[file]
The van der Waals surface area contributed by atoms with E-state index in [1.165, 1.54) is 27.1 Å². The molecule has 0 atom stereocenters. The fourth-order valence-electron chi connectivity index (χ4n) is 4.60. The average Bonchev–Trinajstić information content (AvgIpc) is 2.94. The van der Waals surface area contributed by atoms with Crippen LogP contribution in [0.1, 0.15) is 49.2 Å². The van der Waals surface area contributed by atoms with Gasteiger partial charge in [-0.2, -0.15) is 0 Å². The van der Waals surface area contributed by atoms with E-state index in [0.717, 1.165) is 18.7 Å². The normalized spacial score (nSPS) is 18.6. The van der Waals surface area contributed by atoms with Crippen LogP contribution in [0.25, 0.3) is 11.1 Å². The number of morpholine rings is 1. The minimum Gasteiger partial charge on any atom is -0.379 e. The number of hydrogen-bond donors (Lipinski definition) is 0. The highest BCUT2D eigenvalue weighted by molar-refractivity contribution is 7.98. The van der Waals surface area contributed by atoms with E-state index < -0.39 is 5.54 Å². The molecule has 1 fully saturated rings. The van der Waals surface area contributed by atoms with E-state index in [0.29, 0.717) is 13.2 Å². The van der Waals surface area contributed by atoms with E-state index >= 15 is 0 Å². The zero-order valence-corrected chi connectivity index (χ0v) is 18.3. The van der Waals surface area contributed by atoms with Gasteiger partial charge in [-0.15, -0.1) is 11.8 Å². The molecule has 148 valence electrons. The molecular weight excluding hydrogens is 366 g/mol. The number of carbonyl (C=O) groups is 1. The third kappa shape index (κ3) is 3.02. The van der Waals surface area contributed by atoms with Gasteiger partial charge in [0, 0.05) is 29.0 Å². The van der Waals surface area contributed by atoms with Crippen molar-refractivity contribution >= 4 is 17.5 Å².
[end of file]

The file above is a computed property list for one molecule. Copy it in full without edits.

The van der Waals surface area contributed by atoms with E-state index in [1.165, 1.54) is 27.1 Å². The molecule has 0 atom stereocenters. The fourth-order valence-electron chi connectivity index (χ4n) is 4.60. The average Bonchev–Trinajstić information content (AvgIpc) is 2.94. The van der Waals surface area contributed by atoms with Crippen LogP contribution in [0.1, 0.15) is 49.2 Å². The van der Waals surface area contributed by atoms with Gasteiger partial charge in [-0.2, -0.15) is 0 Å². The van der Waals surface area contributed by atoms with E-state index in [0.717, 1.165) is 18.7 Å². The normalized spacial score (nSPS) is 18.6. The van der Waals surface area contributed by atoms with Crippen LogP contribution in [0.25, 0.3) is 11.1 Å². The number of morpholine rings is 1. The minimum Gasteiger partial charge on any atom is -0.379 e. The number of hydrogen-bond donors (Lipinski definition) is 0. The highest BCUT2D eigenvalue weighted by molar-refractivity contribution is 7.98. The van der Waals surface area contributed by atoms with E-state index < -0.39 is 5.54 Å². The molecule has 1 fully saturated rings. The van der Waals surface area contributed by atoms with E-state index in [0.29, 0.717) is 13.2 Å². The van der Waals surface area contributed by atoms with E-state index >= 15 is 0 Å². The zero-order valence-corrected chi connectivity index (χ0v) is 18.3. The van der Waals surface area contributed by atoms with Gasteiger partial charge in [-0.15, -0.1) is 11.8 Å². The molecule has 148 valence electrons. The molecular weight excluding hydrogens is 366 g/mol. The number of carbonyl (C=O) groups is 1. The third kappa shape index (κ3) is 3.02. The van der Waals surface area contributed by atoms with Gasteiger partial charge in [0, 0.05) is 29.0 Å². The van der Waals surface area contributed by atoms with Crippen molar-refractivity contribution >= 4 is 17.5 Å².